The Mysterious Way the Dead Were Mummified In Italy

In the 17th century, a spectacular discovery was discovered in the tiny, walled town of Venzone in Italy. Several mummified remains were discovered in the crypt of the local chapel, but how they got there remained unknown. Archaeologists have been captivated by the natural mummification process that occurred after their retrieval from the vault. It is still a mystery today.

The mummies were spotted during construction

Following the Friuli earthquake of 1976, the Venzone Mummies were moved to a temporary shelter. (Photo Credit: YukioSanjo / Wikimedia Commons CC BY-SA 3.0)

In 1647, workers were constructing the town’s cathedral when they discovered the first mummy. They were excavating in the crypt to extend the 14th-century chapel when they uncovered the burial beneath the floor.

The mummy they uncovered was in an unusual condition. It was built in the 1300s when the tomb was initially constructed. The corpse was devoid of fluids, and its skin had dried to the consistency of parchment paper. This first mummy weighed roughly 33 pounds and had a bent back, earning it the moniker “Gobbo” (meaning hunchback). Because they couldn’t retrieve Gobbo safely, construction workers left it where it was.

More mummies were discovered

Mummies of Venzone, 14th-19th century, preserved in the crypt of the Chapel of St Michael, Venzone, Friuli-Venezia Giulia, Italy, ca 1910.

Later, up to 40 additional mummies were discovered in the crypt. They all weighed between 22 and 44 pounds and had one thing in common: they were entirely dried out and preserved. They were not retrieved from the tomb and moved above ground until the nineteenth century. The mummies were then taken to the Vienna Museum, the University Cabinet of Padua, and the Church of the Invalides in Paris.

When the mummies were discovered at Venzone, twenty-one of them were in the Upper Chapel above the crypt. However, the town was devastated by a major earthquake in 1976. It was so powerful that it entirely flattened numerous structures in the neighborhood. Six of the 21 mummies held in the chapel were destroyed due to the deterioration of the church. The remaining 15 are still in Venzone, which has been restored over time.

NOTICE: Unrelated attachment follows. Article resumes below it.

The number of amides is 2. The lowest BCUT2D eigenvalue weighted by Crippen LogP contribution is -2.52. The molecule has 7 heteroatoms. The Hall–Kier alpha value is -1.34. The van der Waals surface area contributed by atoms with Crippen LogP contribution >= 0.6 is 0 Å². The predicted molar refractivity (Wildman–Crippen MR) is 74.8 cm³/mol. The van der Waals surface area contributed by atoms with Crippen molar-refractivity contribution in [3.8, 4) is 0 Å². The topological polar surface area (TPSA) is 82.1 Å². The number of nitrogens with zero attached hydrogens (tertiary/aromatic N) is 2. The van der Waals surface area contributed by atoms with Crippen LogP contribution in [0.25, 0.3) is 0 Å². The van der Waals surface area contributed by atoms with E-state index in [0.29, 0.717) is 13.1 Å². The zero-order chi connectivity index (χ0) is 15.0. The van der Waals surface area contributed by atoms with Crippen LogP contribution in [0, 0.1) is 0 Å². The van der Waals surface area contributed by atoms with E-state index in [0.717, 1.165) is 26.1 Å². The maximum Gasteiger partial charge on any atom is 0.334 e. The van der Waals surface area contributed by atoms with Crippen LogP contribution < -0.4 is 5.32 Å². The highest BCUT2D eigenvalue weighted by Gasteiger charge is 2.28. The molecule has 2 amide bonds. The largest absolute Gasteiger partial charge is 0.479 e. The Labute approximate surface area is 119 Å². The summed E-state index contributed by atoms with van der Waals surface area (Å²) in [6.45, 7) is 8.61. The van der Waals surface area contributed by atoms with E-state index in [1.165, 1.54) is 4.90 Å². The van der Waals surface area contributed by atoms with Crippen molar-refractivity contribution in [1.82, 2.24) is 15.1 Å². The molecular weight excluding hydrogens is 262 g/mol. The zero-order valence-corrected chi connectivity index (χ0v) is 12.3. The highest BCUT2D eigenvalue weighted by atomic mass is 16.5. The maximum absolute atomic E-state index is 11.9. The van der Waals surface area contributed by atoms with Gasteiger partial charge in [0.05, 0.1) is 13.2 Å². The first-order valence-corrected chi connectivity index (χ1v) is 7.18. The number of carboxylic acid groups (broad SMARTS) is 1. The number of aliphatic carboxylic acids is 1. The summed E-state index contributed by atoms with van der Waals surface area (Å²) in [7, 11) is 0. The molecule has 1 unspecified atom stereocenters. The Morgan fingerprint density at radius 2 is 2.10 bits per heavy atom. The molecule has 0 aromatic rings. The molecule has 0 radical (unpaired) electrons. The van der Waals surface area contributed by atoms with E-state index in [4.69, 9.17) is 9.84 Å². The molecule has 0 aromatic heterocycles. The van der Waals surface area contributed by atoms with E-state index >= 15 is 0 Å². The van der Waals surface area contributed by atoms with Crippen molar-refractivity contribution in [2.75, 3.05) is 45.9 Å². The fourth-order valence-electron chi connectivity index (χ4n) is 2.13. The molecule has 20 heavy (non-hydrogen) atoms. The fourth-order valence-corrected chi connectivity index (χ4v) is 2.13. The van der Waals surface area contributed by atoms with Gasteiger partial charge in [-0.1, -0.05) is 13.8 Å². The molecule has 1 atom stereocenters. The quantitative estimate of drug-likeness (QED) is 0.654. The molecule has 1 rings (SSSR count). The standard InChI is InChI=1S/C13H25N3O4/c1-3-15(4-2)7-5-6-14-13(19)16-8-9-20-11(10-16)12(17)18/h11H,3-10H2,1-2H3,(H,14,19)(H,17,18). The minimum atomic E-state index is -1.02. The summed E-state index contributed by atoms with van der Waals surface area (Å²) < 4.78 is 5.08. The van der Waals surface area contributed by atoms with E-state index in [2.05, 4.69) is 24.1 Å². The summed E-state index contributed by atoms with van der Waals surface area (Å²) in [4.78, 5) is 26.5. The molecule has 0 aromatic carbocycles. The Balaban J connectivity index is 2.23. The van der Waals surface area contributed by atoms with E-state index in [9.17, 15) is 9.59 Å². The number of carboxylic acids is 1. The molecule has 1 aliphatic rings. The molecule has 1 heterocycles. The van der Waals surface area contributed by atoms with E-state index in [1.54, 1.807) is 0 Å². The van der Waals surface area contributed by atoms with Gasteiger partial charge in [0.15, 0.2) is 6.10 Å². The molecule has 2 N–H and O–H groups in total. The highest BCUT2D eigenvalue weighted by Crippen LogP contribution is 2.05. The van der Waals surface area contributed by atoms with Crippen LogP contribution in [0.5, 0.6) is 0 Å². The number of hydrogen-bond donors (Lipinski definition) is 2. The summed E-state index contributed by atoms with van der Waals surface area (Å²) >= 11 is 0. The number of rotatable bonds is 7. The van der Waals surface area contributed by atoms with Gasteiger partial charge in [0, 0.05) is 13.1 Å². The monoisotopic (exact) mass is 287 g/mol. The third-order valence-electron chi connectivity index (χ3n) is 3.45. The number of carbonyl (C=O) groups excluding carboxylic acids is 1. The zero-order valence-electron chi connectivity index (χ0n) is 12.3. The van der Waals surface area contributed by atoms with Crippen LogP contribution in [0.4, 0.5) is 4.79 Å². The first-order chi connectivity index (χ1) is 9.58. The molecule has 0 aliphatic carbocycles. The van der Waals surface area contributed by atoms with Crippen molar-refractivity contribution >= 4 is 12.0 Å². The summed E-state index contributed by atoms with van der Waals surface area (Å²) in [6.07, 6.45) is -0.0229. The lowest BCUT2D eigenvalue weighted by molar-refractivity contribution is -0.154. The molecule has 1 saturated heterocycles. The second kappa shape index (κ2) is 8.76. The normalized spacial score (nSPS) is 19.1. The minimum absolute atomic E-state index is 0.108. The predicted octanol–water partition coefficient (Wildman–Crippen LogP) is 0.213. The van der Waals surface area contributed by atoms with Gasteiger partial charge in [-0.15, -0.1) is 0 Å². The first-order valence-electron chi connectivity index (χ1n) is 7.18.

How were the mummies so naturally well preserved?

Crypt in the Chapel of St Michael with the Mummies of Venzone, 14th-19th century, crypt in the Chapel of St Michael, Venzone, Friuli-Venezia Giulia, Italy, photograph from Istituto Italiano d’Arti Grafiche, Bergamo, 1910-1913.

Because these remains were not meant to be mummified, the procedure had to have happened spontaneously. The natural mummification process, according to researchers, began one year following their burial. Researchers are still puzzled as to how it happened. Multiple ideas have been proposed to explain how these bodies dried out completely but their skin remained extraordinarily well preserved.

For starters, there was an unknown fungus in the crypt where the mummies were discovered. The fungus was found on the tomb walls and the mummies’ coffins, and its propensity to absorb large volumes of moisture suggested that it may have played a role in the drying process. The fungus was called Hypha combined after the tomb where it was discovered.

Others have dismissed this notion, claiming that there just wasn’t enough fungus in the tomb to absorb the massive amount of fluids and preserve the dead so well. Instead, it has been proposed that the crypt’s limestone floor offered the ideal environment for mummification. Some speculate that it was a mixture of both things.

No more samples, no conclusive answers

Mummies of Venzone. Preserved in the crypt of the Saint-Michel chapel. (Photo Credit: Jean-Marc Pascolo / Wikimedia Commons CC BY-SA 3.0)

Unfortunately, it does not appear like a final response will be forthcoming anytime soon. The mummies are sacred to the Venzone people, and archaeologists have long been refused access to their bodies. Religious and personal considerations have kept people in charge from interfering with the corpses.

As a result, researchers wanting to learn how the mummies were kept naturally have few alternatives for their investigation. They have access to the actual samples gathered during the extraction and transportation of the numerous mummies, but very little can be deduced from them. They might also attempt to recreate the conditions in the crypt where the mummies were discovered. Unfortunately, this has likewise proven to be incredibly difficult and has not been properly achieved.

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